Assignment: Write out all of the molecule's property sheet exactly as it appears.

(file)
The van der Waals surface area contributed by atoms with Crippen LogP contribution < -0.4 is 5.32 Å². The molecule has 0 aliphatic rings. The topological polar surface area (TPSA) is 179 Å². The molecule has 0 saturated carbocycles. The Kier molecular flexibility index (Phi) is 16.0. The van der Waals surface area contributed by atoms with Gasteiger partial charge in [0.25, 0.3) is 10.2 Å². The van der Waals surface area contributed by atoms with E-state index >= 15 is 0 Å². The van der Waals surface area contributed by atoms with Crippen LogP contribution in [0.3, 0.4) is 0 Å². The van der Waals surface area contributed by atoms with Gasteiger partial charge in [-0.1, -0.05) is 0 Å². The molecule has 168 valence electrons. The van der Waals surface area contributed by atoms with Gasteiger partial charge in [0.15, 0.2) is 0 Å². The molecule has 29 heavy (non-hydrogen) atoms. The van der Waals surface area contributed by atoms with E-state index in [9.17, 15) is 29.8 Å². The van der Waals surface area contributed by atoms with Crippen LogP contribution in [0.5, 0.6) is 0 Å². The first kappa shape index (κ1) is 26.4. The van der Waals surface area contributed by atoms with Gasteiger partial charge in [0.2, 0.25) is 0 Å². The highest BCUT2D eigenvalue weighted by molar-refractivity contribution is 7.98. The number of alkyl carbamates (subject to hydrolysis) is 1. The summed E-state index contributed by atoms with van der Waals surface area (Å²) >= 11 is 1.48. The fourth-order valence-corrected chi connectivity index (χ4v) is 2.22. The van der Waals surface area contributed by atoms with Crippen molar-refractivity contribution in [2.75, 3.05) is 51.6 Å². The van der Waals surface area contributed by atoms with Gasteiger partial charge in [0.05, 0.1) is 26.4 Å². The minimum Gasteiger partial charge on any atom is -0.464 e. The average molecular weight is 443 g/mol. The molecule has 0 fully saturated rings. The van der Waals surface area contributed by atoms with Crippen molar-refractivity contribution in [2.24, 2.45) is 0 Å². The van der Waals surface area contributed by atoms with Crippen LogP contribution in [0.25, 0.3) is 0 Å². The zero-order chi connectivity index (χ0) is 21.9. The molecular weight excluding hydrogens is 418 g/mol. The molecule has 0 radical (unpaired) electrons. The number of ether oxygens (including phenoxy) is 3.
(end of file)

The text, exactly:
The van der Waals surface area contributed by atoms with Crippen LogP contribution < -0.4 is 5.32 Å². The molecule has 0 aliphatic rings. The topological polar surface area (TPSA) is 179 Å². The molecule has 0 saturated carbocycles. The Kier molecular flexibility index (Phi) is 16.0. The van der Waals surface area contributed by atoms with Gasteiger partial charge in [0.25, 0.3) is 10.2 Å². The van der Waals surface area contributed by atoms with E-state index >= 15 is 0 Å². The van der Waals surface area contributed by atoms with Crippen LogP contribution in [0.3, 0.4) is 0 Å². The van der Waals surface area contributed by atoms with Gasteiger partial charge in [-0.1, -0.05) is 0 Å². The molecule has 168 valence electrons. The van der Waals surface area contributed by atoms with Gasteiger partial charge in [0.15, 0.2) is 0 Å². The molecule has 29 heavy (non-hydrogen) atoms. The van der Waals surface area contributed by atoms with E-state index in [9.17, 15) is 29.8 Å². The van der Waals surface area contributed by atoms with Crippen LogP contribution in [0.5, 0.6) is 0 Å². The first kappa shape index (κ1) is 26.4. The van der Waals surface area contributed by atoms with Gasteiger partial charge in [0.2, 0.25) is 0 Å². The highest BCUT2D eigenvalue weighted by molar-refractivity contribution is 7.98. The number of alkyl carbamates (subject to hydrolysis) is 1. The summed E-state index contributed by atoms with van der Waals surface area (Å²) >= 11 is 1.48. The fourth-order valence-corrected chi connectivity index (χ4v) is 2.22. The van der Waals surface area contributed by atoms with Crippen molar-refractivity contribution in [2.75, 3.05) is 51.6 Å². The van der Waals surface area contributed by atoms with Gasteiger partial charge in [0.05, 0.1) is 26.4 Å². The minimum Gasteiger partial charge on any atom is -0.464 e. The average molecular weight is 443 g/mol. The molecule has 0 fully saturated rings. The van der Waals surface area contributed by atoms with Crippen molar-refractivity contribution in [2.24, 2.45) is 0 Å². The van der Waals surface area contributed by atoms with Crippen LogP contribution in [0.25, 0.3) is 0 Å². The zero-order chi connectivity index (χ0) is 21.9. The molecular weight excluding hydrogens is 418 g/mol. The molecule has 0 radical (unpaired) electrons. The number of ether oxygens (including phenoxy) is 3.